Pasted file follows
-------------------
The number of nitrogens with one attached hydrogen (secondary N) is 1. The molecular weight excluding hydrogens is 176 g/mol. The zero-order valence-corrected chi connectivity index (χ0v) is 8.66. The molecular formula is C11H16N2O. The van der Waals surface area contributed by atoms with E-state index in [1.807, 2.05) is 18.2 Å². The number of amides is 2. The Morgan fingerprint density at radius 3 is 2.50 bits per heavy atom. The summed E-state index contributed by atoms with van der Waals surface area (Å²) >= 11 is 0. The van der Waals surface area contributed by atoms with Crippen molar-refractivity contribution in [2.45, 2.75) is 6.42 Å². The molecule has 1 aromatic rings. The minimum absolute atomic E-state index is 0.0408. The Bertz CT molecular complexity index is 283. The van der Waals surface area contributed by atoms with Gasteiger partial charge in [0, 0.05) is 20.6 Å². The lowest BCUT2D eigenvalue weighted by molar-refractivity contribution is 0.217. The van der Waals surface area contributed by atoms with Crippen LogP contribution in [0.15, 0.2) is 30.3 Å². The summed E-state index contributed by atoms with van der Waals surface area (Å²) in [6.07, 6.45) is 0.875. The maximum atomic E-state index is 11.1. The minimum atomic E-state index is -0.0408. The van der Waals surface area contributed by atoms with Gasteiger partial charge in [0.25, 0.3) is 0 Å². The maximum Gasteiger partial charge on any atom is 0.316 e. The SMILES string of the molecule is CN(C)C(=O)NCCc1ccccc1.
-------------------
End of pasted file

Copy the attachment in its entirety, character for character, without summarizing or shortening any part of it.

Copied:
The number of nitrogens with one attached hydrogen (secondary N) is 1. The molecular weight excluding hydrogens is 176 g/mol. The zero-order valence-corrected chi connectivity index (χ0v) is 8.66. The molecular formula is C11H16N2O. The van der Waals surface area contributed by atoms with E-state index in [1.807, 2.05) is 18.2 Å². The number of amides is 2. The Morgan fingerprint density at radius 3 is 2.50 bits per heavy atom. The summed E-state index contributed by atoms with van der Waals surface area (Å²) >= 11 is 0. The van der Waals surface area contributed by atoms with Crippen molar-refractivity contribution in [2.45, 2.75) is 6.42 Å². The molecule has 1 aromatic rings. The minimum absolute atomic E-state index is 0.0408. The Bertz CT molecular complexity index is 283. The van der Waals surface area contributed by atoms with Gasteiger partial charge in [0, 0.05) is 20.6 Å². The lowest BCUT2D eigenvalue weighted by molar-refractivity contribution is 0.217. The van der Waals surface area contributed by atoms with Crippen LogP contribution in [0.15, 0.2) is 30.3 Å². The summed E-state index contributed by atoms with van der Waals surface area (Å²) in [6.07, 6.45) is 0.875. The maximum atomic E-state index is 11.1. The minimum atomic E-state index is -0.0408. The van der Waals surface area contributed by atoms with Gasteiger partial charge in [0.25, 0.3) is 0 Å². The maximum Gasteiger partial charge on any atom is 0.316 e. The SMILES string of the molecule is CN(C)C(=O)NCCc1ccccc1.